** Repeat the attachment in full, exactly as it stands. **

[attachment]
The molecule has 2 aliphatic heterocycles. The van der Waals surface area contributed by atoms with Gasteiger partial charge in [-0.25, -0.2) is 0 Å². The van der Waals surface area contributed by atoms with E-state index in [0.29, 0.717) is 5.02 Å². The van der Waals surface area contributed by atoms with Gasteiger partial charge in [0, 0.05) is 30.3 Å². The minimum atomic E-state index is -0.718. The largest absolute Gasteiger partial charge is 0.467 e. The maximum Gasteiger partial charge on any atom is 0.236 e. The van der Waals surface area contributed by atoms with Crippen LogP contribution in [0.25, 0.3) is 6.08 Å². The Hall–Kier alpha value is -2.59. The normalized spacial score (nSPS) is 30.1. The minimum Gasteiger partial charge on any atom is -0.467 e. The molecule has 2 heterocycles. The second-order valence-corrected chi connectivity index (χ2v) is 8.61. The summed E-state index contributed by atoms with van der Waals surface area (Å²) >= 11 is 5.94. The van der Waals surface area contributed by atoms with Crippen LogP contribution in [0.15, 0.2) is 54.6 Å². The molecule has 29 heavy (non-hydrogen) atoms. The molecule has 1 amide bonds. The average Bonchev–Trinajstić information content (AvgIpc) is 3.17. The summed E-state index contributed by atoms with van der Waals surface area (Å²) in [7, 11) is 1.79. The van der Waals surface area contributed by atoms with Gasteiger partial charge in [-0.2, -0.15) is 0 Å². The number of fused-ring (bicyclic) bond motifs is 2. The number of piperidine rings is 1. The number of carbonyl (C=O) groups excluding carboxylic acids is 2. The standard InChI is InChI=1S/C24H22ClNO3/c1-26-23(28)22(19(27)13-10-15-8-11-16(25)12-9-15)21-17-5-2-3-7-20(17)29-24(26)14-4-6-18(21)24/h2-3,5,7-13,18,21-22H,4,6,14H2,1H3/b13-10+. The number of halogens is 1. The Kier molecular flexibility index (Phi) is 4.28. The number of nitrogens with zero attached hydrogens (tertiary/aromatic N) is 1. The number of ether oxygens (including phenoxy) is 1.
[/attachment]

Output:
The molecule has 2 aliphatic heterocycles. The van der Waals surface area contributed by atoms with Gasteiger partial charge in [-0.25, -0.2) is 0 Å². The van der Waals surface area contributed by atoms with E-state index in [0.29, 0.717) is 5.02 Å². The van der Waals surface area contributed by atoms with Gasteiger partial charge in [0, 0.05) is 30.3 Å². The minimum atomic E-state index is -0.718. The largest absolute Gasteiger partial charge is 0.467 e. The maximum Gasteiger partial charge on any atom is 0.236 e. The van der Waals surface area contributed by atoms with Crippen LogP contribution in [0.25, 0.3) is 6.08 Å². The Hall–Kier alpha value is -2.59. The normalized spacial score (nSPS) is 30.1. The minimum Gasteiger partial charge on any atom is -0.467 e. The molecule has 2 heterocycles. The second-order valence-corrected chi connectivity index (χ2v) is 8.61. The summed E-state index contributed by atoms with van der Waals surface area (Å²) >= 11 is 5.94. The van der Waals surface area contributed by atoms with Crippen LogP contribution in [0.15, 0.2) is 54.6 Å². The molecule has 29 heavy (non-hydrogen) atoms. The molecule has 1 amide bonds. The average Bonchev–Trinajstić information content (AvgIpc) is 3.17. The summed E-state index contributed by atoms with van der Waals surface area (Å²) in [7, 11) is 1.79. The van der Waals surface area contributed by atoms with Gasteiger partial charge in [-0.2, -0.15) is 0 Å². The number of fused-ring (bicyclic) bond motifs is 2. The number of piperidine rings is 1. The number of carbonyl (C=O) groups excluding carboxylic acids is 2. The standard InChI is InChI=1S/C24H22ClNO3/c1-26-23(28)22(19(27)13-10-15-8-11-16(25)12-9-15)21-17-5-2-3-7-20(17)29-24(26)14-4-6-18(21)24/h2-3,5,7-13,18,21-22H,4,6,14H2,1H3/b13-10+. The number of halogens is 1. The Kier molecular flexibility index (Phi) is 4.28. The number of nitrogens with zero attached hydrogens (tertiary/aromatic N) is 1. The number of ether oxygens (including phenoxy) is 1.